Priests on a mission – Emotional blackmail must be resisted

published on April 7, 2012

It is disgraceful that, having failed in its diplomatic efforts to secure the release of Italian marine guards accused of shooting dead two Indian fishermen off the Kerala coast in February, Italy should now blatantly resort to playing the religion card. What other purpose can there be for two Catholic priests to arrive in Kerala from Italy and visit the families of the victims who happened to be Christians? The fact that these priests conducted prayers for the soul of the departed fishermen is only a façade for their real and nefarious design — which is to persuade the tragedy-struck families in the name of religion to accept some sort of an out-of-court settlement. That settlement would no doubt involve the payment of an attractive compensation to the family members, with the bonus being the blessings of the priests. Italy perhaps believes that such an arrangement will pave the way for its accused nationals to return home. The visiting missionaries have done their profession — or divine calling, if you like — no good by undertaking this mission, because the trip has nothing to do with the spread of love and compassion. They are seeking to emotionally blackmail the family members of the deceased by invoking a shared religion. This is patently unacceptable and the priests should be evicted from the country right away. Ironically, while the priests have been advising the victims’ families to forgive the Italians and forget their sins, the accused men have shown no remorse over their deed. Instead, they have justified their decision to shoot to kill, claiming they had acted under the impression that the fishermen were pirates. The accused men are now being tried under the country’s criminal justice system and they cannot be allowed to escape the law of the land, regardless of sentiments in Italy. That Italy should have taken recourse to this deplorable act of using missionaries to prevail upon the bereaved families to abandon their fight for justice, is bad enough. What is worse is that the Government of India should have allowed these missionaries to travel to Kerala and meet the family members of the killed fishermen. Given that such visits have the potential to influence the course of investigation and justice, the Union Government should have outright denied permission to the priests. More so because the Government has remained steadfast in its resolve to bring the culprits to book despite tremendous pressure from Italy to sweep the case under the table and forget about it. It’s time the Government categorically told Italy that such pressure tactics will not work and may in fact prejudice the case against the accused.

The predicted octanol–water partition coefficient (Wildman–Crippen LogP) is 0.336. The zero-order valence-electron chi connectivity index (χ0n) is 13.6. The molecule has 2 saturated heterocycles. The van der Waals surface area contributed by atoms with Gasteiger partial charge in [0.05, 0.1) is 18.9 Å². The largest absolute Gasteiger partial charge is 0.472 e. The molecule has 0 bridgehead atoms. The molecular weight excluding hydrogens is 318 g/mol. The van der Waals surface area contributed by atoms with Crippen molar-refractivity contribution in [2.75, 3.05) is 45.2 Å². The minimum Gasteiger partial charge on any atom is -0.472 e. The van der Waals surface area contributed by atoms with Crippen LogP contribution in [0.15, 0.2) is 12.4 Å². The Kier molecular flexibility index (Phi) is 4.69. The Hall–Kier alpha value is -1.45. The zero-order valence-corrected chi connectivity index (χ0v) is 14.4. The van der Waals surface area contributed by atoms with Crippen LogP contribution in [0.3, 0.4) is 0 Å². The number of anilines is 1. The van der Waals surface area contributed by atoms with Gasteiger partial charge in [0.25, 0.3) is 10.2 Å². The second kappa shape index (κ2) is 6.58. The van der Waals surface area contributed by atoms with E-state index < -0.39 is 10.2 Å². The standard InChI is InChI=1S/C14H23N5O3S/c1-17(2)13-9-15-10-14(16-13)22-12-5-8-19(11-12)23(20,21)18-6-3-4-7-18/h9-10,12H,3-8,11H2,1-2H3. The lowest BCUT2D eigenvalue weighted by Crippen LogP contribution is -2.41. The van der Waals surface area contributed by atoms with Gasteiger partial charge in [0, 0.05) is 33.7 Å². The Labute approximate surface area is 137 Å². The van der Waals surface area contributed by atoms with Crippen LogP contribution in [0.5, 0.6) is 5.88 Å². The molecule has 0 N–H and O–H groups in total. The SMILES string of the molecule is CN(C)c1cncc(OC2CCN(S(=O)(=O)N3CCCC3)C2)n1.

This is not the first time though that religion is being used by vested interests in a bid to influence the issue. Less than two months ago, Syro-Malabar Church’s Major Archbishop Mar George Alencherry had advised the Government of India not to act “precipitately” against the two Italian nationals. Since the Major Archbishop had then only recently been consecrated a Cardinal by the Vatican, suspicions naturally arose on the rising interest of some members of the Church in a sordid affair which has nothing to do with matters of faith. But now that the matter is before the court, it should be expected such extraneous pressure will fail to derail the process of justice. On its part, the Government should not strike a deal with Italy on the issue.

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